For motorists, the odds of crossing a bridge that needs repairs are greater than one in three in Onondaga County.
That’s a calculation from surveys done by the state and federal of the condition of local bridges. Nationally and locally, the maintenance of bridges is an ongoing issue of safety and cost. But at least locally, officials maintain that safety is not at risk on the county-owned ridges.
“I’m very fortunate in Onondaga County that there are ones that need work in our program, but there’s nothing out there we have a concern about leaving open,” said Brian Donnelly, the Onondaga County transportation commissioner. Donnelly oversees the 96 bridges owned by the county.
Nationally and locally, the overall chances a motorist will cross a bridge needing upkeep has gone down in the past five years, according to federal and state reports. But the number of aging bridges that will need repairs added to the backlog of existing repairs is will require more funds than in existing federal and local budgets.
Bridges in New York are owned by state, county and city governments. The New York State Department of Transportation evaluates all bridges longer than 20 feet in the state regardless of ownership, Donnelly said.
Those bridges most in need of repair are labeled “structurally deficient” or “functionally obsolete” under different state and federal grading systems. Structurally deficient bridges need repair or maintenance, but are not unsafe. Functionally obsolete means some part of the bridge does not meet modern design standards.
Bridges that fall into these categories are inspected every year and often have reduced weight or speed limits. Repairing a bridge before it reaches this point is less likely. Federal funding is not available until a bridge is rated deficient.
Here’s a look at bridges with “structurally deficient” or “functionally obsolete” ratings according to 2011 Federal Highway Administration ratings:
One in nine of the nation’s 600,000 highway bridges need repair or major improvements.
Nationally, 136,816 –or 23 percent– of 602,091 bridges are deficient.
Across New York, 6,405 –or 37 percent– of 17,405 bridges are deficient, which makes the state rank fourth-worst in the country.
In Onondaga County, 167 –or 35 percent– of 472 bridges need improvements.
Only 16 –or 17 percent– of the 96 county-owned bridges are rated as deficient and qualify for federal money to pay for repairs.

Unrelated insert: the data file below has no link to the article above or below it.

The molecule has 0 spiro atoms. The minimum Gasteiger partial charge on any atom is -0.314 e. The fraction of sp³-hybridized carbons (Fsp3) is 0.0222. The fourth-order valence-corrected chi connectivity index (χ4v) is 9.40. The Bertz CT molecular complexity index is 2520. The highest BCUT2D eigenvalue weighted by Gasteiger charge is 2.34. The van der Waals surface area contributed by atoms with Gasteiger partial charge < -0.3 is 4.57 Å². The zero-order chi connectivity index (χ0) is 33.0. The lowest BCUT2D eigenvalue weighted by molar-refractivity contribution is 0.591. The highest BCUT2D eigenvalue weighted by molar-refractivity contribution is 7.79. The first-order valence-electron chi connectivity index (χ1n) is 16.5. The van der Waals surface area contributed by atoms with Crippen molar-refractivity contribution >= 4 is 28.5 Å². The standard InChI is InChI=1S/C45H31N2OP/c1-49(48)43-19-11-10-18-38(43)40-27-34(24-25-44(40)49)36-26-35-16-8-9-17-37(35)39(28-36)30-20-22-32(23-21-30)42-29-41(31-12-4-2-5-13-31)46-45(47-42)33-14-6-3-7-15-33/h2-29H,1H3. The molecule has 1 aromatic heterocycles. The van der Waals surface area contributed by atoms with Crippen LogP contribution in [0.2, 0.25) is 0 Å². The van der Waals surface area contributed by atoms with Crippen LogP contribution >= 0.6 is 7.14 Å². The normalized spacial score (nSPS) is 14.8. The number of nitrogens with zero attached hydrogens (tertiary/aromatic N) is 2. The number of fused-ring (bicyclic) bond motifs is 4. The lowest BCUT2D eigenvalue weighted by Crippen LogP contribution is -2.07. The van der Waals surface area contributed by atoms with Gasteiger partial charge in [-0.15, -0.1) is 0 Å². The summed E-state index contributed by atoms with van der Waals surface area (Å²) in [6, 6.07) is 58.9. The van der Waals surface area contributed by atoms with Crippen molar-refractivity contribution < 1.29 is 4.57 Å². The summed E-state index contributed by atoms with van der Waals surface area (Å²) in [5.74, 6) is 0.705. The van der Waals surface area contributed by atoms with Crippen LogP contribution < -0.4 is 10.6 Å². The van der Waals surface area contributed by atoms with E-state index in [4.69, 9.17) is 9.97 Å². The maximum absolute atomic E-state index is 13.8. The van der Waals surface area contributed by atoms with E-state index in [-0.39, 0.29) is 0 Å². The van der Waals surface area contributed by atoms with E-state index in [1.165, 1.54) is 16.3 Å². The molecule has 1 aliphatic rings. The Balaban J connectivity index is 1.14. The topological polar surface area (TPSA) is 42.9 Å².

The American Society of Civil Engineers, the leading expert on U.S. infrastructure, estimates the United States needs to invest $17 billion annually to improve current bridge conditions. As of 2009, the country was spending $10.5 billion each year on bridges.
Some local examples of bridges needing repairs : The highest concentration of deficient bridge segments in Onondaga County are around Interstate 690, according to an analysis of state bridge data. On I-690’s underbelly, for example, columns and supports are missing chunks of concrete and rust gathers on exposed steel. On March 30, a piece of concrete fell from the I-690 overpass above Willow Street. That section was not rated deficient in the most recent reports. On April 13, a lane on I-690 was shut down for “emergency closure” to fix that same bridge deck, according to the State Department of Transportation.
State lawmakers recently stepped up spending on bridges in Central New York. In April, Gov. Andrew Cuomo announced a plan to quickly begin repairs on bridges across the state. In Onondaga County, the program would put nearly $12.5 million into the accelerated repairs of 11 bridges. Five of the priority projects will replace segments of Interstates 81 and 690.
Nationally, a long-term transportation bill has been a political tug-of-war for years. The last long-term bill was passed in 2005 and expired in 2009. Since then, Congress has passed short-term extensions, often waiting until each extension was days away from expiration before passing the next. Members of GOP-controlled House and Democrat-controlled Senate are scheduled to meet May 8 to iron out differences in the Senate’s approved $109-billion transportation bill before a June 30 deadline.
Federal money available for bridge maintenance in Onondaga County varies from year to year. Most bridge construction is funded by federal and state dollars with a small percentage of local funds.
In 2011, Onondaga County’s bridge funds totaled $13 million. Of that, $9.3 million came from the federal government, $1.7 million from the state and $2 million from local government.
(M. T. Elliott is a graduate student in magazine, newspaper and online journalism.)